Categories: Carriers

Sprint Nextel lists first 4 of 10 LTE markets, clarifies spectrum plans

Dan Hesse

Sprint Nextel’s LTE plans received some clarity as CEO Dan Hesse announced the first four markets to receive the carrier’s new network offering scheduled to launch later this year, with plans for 10 markets in its initial launch. Hesse, speaking at the Citigroup Entertainment, Media and Telecommunications Conference, said that Dallas, Atlanta, Houston and San Antonio would lead the carrier’s LTE network rollout.

The carrier originally announced its LTE plans last October, noting it planned to begin deploying the technology using the 10 megahertz of G-Band, 1.9 GHz spectrum it controls and updating about 22,000 cell sites. The initial deployment will rely on a somewhat limited 5 megahertz by 5 megahertz channel plan (5×5) that is roughly half the 10×10 spectrum plan Verizon Wireless is using for its LTE service operating in the 700 MHz band.

Hesse further clarified Sprint Nextel’s spectrum plans noting that the carrier wanted to move to a 10 x 10 megahertz spectrum channel by 2014 using some of its 14 megahertz of contiguous spectrum it controls in the 800 MHz spectrum holdings it hopes to free up with the scrapping of its iDEN network. The carrier is also planning to use some of that spectrum for its CDMA2000 1x-Advanced service that it expects to provide better coverage and capacity for its CDMA operations.

The carrier said it expected to cover about 176 million potential customers with a mix of LTE and WiMAX services by the end of this year and 250 million pops covered by the end of 2013. The 2012 estimates include 123 million pops covered with LTE and 120 million covered with WiMAX from its partnership with Clearwire, with approximately 67 million pops covered by both technologies.

Unlike its current “4G” branded service that runs on Clearwire’s WiMAX network, the LTE service will initially be an all-Sprint Nextel effort. A recent investment into subsidiary Clearwire will eventually lead to Sprint Nextel tapping into Clearwire’s TDD-LTE plans. Hesse noted that with the Clearwire spectrum and network the carrier could extend its spectrum resources from about 2014 to at least 2016.

Sprint Nextel was initially relying on a network hosting agreement with LightSquared to bolster its LTE plans, a deal that now appears in limbo as LightSquared continues to battle for use of its 1.6 GHz spectrum holdings.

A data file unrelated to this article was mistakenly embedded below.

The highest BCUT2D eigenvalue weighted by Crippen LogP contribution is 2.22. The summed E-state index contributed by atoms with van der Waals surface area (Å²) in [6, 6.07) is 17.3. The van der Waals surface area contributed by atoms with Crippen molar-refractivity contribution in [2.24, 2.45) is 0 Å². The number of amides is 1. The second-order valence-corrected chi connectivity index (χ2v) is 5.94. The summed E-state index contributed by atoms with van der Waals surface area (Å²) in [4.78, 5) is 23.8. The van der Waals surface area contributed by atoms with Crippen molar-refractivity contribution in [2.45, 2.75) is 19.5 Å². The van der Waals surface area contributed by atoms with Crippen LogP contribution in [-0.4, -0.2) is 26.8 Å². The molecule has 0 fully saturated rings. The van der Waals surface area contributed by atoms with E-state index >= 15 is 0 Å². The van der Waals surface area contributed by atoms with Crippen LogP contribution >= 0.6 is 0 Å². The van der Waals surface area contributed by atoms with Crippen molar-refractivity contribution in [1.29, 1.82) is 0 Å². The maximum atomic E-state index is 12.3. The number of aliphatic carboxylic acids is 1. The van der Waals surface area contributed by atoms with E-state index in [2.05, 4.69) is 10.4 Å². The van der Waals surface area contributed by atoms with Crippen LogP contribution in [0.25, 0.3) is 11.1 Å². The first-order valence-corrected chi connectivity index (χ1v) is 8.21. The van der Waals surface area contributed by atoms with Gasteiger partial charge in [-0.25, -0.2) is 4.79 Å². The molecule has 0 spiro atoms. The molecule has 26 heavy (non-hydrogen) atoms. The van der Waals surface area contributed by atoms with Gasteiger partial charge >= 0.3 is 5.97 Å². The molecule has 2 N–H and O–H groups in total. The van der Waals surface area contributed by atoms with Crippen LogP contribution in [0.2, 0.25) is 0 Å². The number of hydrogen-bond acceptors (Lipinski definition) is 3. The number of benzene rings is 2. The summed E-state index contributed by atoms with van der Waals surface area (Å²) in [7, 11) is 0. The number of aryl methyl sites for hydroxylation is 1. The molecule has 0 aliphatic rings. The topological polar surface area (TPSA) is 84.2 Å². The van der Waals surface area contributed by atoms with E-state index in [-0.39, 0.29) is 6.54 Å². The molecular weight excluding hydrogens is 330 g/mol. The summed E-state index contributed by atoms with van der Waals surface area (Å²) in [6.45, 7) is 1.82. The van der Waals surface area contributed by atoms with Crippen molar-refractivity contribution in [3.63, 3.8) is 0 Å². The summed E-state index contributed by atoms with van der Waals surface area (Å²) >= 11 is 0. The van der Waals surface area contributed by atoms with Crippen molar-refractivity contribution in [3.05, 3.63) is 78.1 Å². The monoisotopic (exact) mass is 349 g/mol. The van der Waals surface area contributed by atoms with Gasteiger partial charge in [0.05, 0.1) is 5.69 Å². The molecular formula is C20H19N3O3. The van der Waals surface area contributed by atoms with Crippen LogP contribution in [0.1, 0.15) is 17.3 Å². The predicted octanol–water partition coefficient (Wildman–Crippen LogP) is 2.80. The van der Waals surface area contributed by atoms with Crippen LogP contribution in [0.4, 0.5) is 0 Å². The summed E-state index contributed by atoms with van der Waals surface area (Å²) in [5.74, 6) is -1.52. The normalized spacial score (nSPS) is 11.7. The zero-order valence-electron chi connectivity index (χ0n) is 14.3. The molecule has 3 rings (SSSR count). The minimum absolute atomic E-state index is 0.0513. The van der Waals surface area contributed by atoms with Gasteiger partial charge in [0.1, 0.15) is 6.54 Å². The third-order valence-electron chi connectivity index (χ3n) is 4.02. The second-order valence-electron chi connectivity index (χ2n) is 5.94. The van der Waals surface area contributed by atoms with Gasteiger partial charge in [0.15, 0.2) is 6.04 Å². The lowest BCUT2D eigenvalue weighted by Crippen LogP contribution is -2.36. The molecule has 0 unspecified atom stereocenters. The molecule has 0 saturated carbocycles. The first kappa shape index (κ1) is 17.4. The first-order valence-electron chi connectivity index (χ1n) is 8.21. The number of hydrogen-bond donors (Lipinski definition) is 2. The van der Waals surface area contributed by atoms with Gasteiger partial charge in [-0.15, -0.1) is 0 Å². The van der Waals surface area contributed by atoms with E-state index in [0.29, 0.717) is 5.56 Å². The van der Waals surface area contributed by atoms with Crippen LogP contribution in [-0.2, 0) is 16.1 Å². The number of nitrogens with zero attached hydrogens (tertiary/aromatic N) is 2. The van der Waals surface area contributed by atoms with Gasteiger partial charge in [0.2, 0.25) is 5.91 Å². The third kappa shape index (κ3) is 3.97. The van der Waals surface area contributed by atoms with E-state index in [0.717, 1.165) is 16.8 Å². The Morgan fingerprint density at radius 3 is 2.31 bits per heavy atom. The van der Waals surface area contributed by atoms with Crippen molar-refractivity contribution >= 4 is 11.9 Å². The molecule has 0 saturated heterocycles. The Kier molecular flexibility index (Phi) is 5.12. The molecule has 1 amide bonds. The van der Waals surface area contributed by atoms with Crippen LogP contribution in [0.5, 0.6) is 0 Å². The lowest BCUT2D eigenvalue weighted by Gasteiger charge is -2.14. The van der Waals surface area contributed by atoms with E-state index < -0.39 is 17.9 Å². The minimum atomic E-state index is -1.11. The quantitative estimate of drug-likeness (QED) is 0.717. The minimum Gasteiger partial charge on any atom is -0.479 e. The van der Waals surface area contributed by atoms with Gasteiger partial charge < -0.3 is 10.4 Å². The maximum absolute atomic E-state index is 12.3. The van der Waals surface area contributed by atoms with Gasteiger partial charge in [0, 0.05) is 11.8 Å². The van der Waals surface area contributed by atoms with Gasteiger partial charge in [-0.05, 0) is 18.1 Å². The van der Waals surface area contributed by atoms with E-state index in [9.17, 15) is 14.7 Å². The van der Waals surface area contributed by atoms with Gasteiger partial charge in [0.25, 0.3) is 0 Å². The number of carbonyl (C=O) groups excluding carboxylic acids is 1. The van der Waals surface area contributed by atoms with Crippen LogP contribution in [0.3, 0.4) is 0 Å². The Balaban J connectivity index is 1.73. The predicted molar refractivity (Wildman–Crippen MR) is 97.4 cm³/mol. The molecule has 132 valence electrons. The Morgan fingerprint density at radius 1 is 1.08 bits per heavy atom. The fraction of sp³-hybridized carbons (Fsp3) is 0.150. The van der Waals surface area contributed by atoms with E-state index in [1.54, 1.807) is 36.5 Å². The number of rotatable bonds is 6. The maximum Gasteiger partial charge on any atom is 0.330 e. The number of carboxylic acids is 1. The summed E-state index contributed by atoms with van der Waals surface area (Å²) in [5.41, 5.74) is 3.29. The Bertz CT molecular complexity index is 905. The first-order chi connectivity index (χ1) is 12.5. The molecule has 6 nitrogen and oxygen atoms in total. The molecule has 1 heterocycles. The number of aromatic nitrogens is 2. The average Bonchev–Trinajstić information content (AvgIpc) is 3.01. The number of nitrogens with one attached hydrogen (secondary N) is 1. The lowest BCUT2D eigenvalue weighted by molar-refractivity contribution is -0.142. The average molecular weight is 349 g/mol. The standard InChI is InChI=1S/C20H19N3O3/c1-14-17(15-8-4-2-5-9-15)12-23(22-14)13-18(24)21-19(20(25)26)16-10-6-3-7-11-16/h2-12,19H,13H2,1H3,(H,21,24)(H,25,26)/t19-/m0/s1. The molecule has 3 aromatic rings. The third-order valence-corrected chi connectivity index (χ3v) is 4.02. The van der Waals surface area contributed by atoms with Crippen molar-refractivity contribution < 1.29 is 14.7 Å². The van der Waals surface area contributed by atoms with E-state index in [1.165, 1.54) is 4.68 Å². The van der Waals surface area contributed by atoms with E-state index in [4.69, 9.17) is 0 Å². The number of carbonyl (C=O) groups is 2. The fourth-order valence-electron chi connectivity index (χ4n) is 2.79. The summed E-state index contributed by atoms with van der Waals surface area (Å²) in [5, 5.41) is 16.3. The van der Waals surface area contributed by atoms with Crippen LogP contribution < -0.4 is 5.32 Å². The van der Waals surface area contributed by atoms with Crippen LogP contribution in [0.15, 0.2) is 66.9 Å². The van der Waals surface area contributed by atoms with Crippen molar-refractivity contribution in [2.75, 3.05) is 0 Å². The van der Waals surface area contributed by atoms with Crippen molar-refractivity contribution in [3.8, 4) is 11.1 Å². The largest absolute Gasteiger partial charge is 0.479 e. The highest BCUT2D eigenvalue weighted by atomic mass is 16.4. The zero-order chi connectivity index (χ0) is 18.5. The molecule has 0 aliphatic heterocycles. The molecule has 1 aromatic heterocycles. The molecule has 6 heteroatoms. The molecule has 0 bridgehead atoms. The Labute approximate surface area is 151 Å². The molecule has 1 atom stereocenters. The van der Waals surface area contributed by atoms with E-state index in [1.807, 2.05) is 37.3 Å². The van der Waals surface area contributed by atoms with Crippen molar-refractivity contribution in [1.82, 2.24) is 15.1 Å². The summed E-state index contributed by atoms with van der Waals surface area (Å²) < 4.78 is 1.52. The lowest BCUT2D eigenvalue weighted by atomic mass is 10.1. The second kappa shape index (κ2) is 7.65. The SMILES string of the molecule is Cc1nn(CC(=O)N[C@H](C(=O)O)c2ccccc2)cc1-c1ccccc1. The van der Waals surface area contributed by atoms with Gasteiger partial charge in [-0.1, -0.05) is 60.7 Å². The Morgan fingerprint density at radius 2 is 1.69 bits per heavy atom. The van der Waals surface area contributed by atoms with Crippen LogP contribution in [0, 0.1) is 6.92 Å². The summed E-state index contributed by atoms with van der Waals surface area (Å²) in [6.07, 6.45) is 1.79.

In addition to the LTE plans, Sprint Nextel is banking on its Network Vision improvements to bolster its current 3G coverage. Those improvements are expected to come from more efficient network infrastructure that will allow for greater coverage and capacity from each cell site. The carrier noted that the first completed deployment of its new base stations was last month in Branchburg, N.J.

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4 Responses to “Sprint Nextel lists first 4 of 10 LTE markets, clarifies spectrum plans”

  1. jbm says:

    Interesting Spectrum projections; too bad S can’t afford to keep CLWR.

  2. Tom says:

    Here we go all over again, just like it initially did in 1996 when it rolled out CDMA, building a network by relying on it’s vendors (alcatel lucent, Ericsson, and samsung) instead of it’s own engineers, since they don’t have any now that all of them have been sold to Ericsson. In effect S 4g network will sucks and then S will play the blame the vendors game again, and then try to play catch up by trying to hire the cheapest and available engineers (most of whom from which the big boys such as Verizon, AT&T, TMobile do not want).

  3. Tom says:

    S 4G buildout will not be as easy as it was when it build (or should I say, when Clearwire build) the now defunct 4G Wimax network because Most of S cell towers now have 3 technologies (e.g., iDEN from the Nextel deal, CDMA EVDO from it’s own network and Wimax from Clearwire deal) and adding a 4th technology may require a new cell tower instead. This of course takes more time to do than the old tactics of adding to the existing cell tower. Also, now S cannot lie to most of it’s ground property owners by using the excuse that it was upgrading it’s network since S has already use that when it helped expedite Clearwire buildout several years ago.

  4. Alan says:

    The build out has started in Los Angeles, and it looks like crap! They pulled down all antennas, leaving Clear, and installed new RRUs with gobs of cable all over the place.


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